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  • Avast, caught selling users’ private data, will shut down the division that’s selling the data

    Posted on January 30th, 2020 at 09:16 woody Comment on the AskWoody Lounge

    So what do you do when your company’s caught selling the surfing data from its “Free” antivirus product?

    You shut down the division that sells the data, of course.

    Charlie Osborne on ZDNet:

    Avast is winding down its subsidiary Jumpshot following an explosive investigation into the sale of user data to third parties that may pose a risk to consumer privacy.

    On Thursday, the antivirus vendor said the unit will no longer have access to user information harvested from users of Avast products and services will eventually be fully terminated…

    Jumpshot reportedly has access to information from over 100 million devices; or rather, once did.

  • Enormous trove of Avast-gathered data being sold

    Posted on January 27th, 2020 at 09:18 woody Comment on the AskWoody Lounge

    Joseph Cox at Vice/Motherboard just published an eye-opener:

    Leaked Documents Expose the Secretive Market for Your Web Browsing Data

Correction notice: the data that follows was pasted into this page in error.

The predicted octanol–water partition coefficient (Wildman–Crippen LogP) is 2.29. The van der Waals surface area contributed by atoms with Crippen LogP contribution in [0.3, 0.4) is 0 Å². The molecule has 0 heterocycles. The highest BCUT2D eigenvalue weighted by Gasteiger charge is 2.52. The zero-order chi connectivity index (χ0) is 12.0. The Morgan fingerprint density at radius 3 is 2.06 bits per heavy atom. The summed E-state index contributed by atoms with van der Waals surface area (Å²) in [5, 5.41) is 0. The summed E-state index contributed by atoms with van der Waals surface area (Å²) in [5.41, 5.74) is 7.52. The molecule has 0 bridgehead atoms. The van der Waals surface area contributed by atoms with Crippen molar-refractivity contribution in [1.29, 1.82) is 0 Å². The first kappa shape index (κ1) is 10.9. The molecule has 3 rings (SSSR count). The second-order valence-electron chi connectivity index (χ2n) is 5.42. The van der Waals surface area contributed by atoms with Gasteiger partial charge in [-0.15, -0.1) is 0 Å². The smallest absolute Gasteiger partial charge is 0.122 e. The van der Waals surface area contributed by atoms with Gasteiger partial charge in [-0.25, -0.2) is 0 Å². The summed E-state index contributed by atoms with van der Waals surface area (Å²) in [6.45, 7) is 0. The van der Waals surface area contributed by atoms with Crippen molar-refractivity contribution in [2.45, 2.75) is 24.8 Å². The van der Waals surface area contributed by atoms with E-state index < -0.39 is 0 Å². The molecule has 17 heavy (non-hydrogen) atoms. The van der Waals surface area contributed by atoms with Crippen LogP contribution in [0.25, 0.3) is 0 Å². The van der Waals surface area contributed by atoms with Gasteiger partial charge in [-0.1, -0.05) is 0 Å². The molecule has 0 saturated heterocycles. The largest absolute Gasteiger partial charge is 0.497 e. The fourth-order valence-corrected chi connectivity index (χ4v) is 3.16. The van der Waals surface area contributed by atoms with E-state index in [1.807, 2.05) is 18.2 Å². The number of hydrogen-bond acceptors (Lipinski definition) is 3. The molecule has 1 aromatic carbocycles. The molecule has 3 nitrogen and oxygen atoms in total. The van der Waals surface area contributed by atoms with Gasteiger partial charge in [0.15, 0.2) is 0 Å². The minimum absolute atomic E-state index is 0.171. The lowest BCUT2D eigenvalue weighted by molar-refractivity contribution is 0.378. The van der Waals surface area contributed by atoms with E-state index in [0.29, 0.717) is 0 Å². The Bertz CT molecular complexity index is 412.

An Avast antivirus subsidiary sells ‘Every search. Every click. Every buy. On every site.’ Its clients have included Home Depot, Google, Microsoft, Pepsi, and McKinsey.

    Our report relies on leaked user data, contracts, and other company documents that show the sale of this data is both highly sensitive and is in many cases supposed to remain confidential between the company selling the data and the clients purchasing it.

    Looks like PCMag.com joined in the investigation.

    Are you using Avast Free?

  • Avast snooping gets called out by Firefox

    Posted on December 3rd, 2019 at 07:25 woody Comment on the AskWoody Lounge

    And for good reason.

    Martin Brinkmann reports:

    If you search for Avast or AVG on the official Mozilla Add-ons website, you may notice that no results by these companies are returned. Neither Avast Online Security or SafePrice… are returned by the Store currently even though these extensions exist. It appears that Mozilla removed these extensions from its Store.

    He goes on to quote a security researcher (the creator of AdBlock Plus) who determined two months ago that Avast snoops like crazy: